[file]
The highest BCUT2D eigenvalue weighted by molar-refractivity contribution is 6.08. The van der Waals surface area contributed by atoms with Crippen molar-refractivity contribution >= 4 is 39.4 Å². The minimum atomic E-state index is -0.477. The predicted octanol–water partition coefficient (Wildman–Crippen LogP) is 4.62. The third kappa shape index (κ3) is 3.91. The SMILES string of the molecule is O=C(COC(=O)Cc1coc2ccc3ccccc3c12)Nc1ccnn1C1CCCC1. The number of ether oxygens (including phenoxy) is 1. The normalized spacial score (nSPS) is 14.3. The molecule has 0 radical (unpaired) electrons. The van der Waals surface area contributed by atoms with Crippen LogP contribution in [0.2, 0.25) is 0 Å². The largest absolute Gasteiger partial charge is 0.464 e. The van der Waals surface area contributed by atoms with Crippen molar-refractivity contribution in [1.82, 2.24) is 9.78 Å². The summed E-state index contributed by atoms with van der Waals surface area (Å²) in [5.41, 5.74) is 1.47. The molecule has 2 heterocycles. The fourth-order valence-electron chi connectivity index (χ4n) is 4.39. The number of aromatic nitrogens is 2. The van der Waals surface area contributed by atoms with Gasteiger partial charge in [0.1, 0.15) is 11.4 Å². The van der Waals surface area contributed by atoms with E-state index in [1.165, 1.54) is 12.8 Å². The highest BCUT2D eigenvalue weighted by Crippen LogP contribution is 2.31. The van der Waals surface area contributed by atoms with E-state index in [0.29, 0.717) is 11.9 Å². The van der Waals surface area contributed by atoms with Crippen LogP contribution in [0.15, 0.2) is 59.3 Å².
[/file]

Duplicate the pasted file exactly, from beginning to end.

The highest BCUT2D eigenvalue weighted by molar-refractivity contribution is 6.08. The van der Waals surface area contributed by atoms with Crippen molar-refractivity contribution >= 4 is 39.4 Å². The minimum atomic E-state index is -0.477. The predicted octanol–water partition coefficient (Wildman–Crippen LogP) is 4.62. The third kappa shape index (κ3) is 3.91. The SMILES string of the molecule is O=C(COC(=O)Cc1coc2ccc3ccccc3c12)Nc1ccnn1C1CCCC1. The number of ether oxygens (including phenoxy) is 1. The normalized spacial score (nSPS) is 14.3. The molecule has 0 radical (unpaired) electrons. The van der Waals surface area contributed by atoms with Crippen LogP contribution in [0.2, 0.25) is 0 Å². The largest absolute Gasteiger partial charge is 0.464 e. The van der Waals surface area contributed by atoms with Crippen molar-refractivity contribution in [1.82, 2.24) is 9.78 Å². The summed E-state index contributed by atoms with van der Waals surface area (Å²) in [5.41, 5.74) is 1.47. The molecule has 2 heterocycles. The fourth-order valence-electron chi connectivity index (χ4n) is 4.39. The number of aromatic nitrogens is 2. The van der Waals surface area contributed by atoms with Gasteiger partial charge in [0.1, 0.15) is 11.4 Å². The van der Waals surface area contributed by atoms with E-state index in [1.165, 1.54) is 12.8 Å². The highest BCUT2D eigenvalue weighted by Crippen LogP contribution is 2.31. The van der Waals surface area contributed by atoms with E-state index in [0.29, 0.717) is 11.9 Å². The van der Waals surface area contributed by atoms with Crippen LogP contribution in [0.15, 0.2) is 59.3 Å².